No matter how carefully I plan, no matter how perfect the growing conditions, it’s inevitable that I find gaps in the garden in late summer. Clearly, I’m not alone, or there wouldn’t be such a market for potted mums in September. Thing is, it’s tough to find holes exactly the right size for big potted fillers, and the dense, mounded form of container-grown mums make it hard to have them look loose and comfortable, instead of like blobs dropped into the garden. With a little advance planning, annuals can be a much better-looking option for filling spaces and adding fall color.
I’ve found that early to mid-August is the ideal time to give the garden a thorough grooming and then tuck annuals into the holes left by weeding and cutting-back. The only way to have fresh-looking fillers on hand at this time is to start them myself in July. And now that I’ve gotten more into vegetable gardening, it’s easy to think about starting annuals at the same time I’m sowing kohlrabi, broccoli, cabbage, lettuces, and other veggies for fall.
I used to just start whatever seeds I had left over from spring, and I still do that to some extent. But I also like to look for good sales in early to midsummer, when retailers are trying to clear out their spring seed racks. Even better are the fillers that I can easily root from cuttings of plants I already have. Set out in late summer, the seedlings or rooted cuttings have a few weeks to settle in and mingle with their companions, adding a lusher look to the garden.
So, what makes for good fall fillers?
For one, they have to sprout (or take root) and look good quickly. Started in pots in early July, purple basils such as ‘Red Rubin’, ‘Osmin’, and ‘Purple Tulsi’ are one of my favorites for August and September color.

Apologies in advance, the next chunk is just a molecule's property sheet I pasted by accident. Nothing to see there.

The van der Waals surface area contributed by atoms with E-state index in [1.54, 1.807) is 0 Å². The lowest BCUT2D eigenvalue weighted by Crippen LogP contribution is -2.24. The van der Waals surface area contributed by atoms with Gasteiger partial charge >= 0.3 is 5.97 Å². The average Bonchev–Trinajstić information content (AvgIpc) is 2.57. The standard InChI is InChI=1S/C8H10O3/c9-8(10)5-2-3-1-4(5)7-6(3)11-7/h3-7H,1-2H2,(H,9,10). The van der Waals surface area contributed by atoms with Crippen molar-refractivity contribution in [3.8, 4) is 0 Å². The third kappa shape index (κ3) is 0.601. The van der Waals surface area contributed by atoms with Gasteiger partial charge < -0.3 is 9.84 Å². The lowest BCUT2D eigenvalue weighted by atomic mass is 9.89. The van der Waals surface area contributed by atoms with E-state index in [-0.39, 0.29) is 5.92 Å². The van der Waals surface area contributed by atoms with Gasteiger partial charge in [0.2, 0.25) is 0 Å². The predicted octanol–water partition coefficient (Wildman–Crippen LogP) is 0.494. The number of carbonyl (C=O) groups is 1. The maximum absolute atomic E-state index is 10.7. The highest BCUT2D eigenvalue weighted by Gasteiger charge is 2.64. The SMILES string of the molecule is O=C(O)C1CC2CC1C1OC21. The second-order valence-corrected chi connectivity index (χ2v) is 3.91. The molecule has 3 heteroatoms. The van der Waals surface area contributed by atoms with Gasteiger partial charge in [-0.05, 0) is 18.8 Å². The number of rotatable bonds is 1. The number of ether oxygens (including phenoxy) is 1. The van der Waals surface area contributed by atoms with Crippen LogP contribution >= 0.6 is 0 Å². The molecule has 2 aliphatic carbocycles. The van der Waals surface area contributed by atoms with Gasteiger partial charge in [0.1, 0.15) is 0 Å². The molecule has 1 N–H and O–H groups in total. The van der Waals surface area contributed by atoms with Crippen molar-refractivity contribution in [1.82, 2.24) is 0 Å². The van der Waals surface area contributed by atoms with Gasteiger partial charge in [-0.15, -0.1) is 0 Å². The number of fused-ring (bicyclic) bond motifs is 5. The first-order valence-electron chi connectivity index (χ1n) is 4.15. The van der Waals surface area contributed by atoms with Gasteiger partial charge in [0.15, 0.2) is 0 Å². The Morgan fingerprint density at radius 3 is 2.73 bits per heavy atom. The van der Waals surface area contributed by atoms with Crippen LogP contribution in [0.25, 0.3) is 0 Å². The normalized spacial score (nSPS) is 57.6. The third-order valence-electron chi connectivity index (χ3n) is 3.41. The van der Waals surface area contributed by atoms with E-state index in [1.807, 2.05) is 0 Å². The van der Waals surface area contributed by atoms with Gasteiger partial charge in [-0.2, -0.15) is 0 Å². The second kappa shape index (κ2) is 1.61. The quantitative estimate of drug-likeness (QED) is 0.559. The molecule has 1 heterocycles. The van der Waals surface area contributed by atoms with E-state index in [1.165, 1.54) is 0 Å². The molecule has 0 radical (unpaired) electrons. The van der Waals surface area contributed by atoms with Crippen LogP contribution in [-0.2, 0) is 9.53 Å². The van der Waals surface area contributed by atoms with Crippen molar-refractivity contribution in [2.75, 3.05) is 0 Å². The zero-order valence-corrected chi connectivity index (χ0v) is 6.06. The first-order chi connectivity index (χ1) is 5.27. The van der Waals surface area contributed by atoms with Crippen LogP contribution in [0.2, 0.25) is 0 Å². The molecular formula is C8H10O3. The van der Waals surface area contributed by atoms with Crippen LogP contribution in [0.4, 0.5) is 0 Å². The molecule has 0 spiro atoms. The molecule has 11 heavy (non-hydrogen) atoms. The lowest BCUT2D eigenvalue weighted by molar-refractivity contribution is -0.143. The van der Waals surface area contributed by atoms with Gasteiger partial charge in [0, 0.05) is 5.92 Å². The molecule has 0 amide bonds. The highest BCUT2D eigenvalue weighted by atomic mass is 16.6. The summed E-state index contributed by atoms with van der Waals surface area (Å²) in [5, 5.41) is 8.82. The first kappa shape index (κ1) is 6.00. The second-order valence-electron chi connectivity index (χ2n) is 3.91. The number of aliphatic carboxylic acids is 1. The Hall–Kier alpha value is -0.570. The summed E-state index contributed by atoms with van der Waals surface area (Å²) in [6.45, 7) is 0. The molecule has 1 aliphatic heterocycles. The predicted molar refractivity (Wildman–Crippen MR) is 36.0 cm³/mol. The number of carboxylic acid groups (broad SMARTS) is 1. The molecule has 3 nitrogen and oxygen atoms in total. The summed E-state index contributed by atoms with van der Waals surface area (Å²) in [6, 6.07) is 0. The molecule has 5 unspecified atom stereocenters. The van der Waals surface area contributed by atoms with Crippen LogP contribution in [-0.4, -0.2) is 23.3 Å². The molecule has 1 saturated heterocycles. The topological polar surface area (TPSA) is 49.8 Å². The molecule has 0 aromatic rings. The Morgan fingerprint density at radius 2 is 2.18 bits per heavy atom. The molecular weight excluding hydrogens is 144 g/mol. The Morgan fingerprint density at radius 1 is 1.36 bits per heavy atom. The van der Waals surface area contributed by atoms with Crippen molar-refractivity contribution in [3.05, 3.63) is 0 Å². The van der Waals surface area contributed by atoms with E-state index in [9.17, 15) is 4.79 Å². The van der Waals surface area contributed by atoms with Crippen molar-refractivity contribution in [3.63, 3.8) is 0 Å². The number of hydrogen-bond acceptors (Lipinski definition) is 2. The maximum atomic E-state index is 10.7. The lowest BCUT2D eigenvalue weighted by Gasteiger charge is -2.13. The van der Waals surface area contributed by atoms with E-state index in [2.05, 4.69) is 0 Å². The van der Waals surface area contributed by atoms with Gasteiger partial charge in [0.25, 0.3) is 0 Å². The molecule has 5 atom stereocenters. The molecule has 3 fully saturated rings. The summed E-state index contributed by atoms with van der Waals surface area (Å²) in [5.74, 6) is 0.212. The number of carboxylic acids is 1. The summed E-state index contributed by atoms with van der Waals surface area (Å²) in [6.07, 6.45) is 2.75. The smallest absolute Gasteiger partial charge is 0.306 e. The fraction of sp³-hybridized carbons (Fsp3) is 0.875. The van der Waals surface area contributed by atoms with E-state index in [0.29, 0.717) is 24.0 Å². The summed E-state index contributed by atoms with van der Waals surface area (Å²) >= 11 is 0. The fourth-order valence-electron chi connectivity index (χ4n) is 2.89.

The down side is that they’re very cold-sensitive, so they look pretty scrappy as soon as nights get chilly.
Coleus (Solenostemon), such as ‘Oxblood’ (above) and ‘Sedona’ (below), are also great for fall foliage color. In just two weeks, cuttings can root and produce a nice-sized filler plant for the front to middle of a border.
The same goes for ‘Purple Lady’ beefsteak plant (Iresine) [above], though it’s more of an spreader than an upright grower. That makes it ideal for sprucing up the edge of a border.
Sweet potato vines (Ipomoea batatas) root even more quickly than coleus and beefsteak plant. In fact, I often find pieces that have already taken root in my bark-mulched paths when I trim back some of the over-enthusiastic patches in August. If the weather is going to be cloudy for a few days, I transplant them directly to fill bare spots; otherwise, I put them in pots for a week or so before planting them out.
It takes them several weeks to thicken up and start vining again, so they’re not ideal for filling in along the front of a border (unless maybe you plant several cuttings in each pot to create a thicker clump). They are terrific for filling in around the base of upright perennials that have lost their lower leaves, or that have needed to be cut back.
‘Homestead Purple’ verbena is another trailing filler that’s super-easy to propagate from cuttings, or from stems that have rooted where they touch the ground.
Wandering jews (Tradescantia zebrina) are even easier than sweet potato vines: I just snip off shoot tips a few inches long, scratch up the soil a bit in a new spot, and keep the soil moist for a few days to let them root. They’re much more diminutive than sweet potatoes, so they’re ideal for small spots. I found one this spring that’s a solid deep purple, but the silver-and-green, white-and-green, and white-, pink-and-green ones are equally pretty and just as easy to propagate.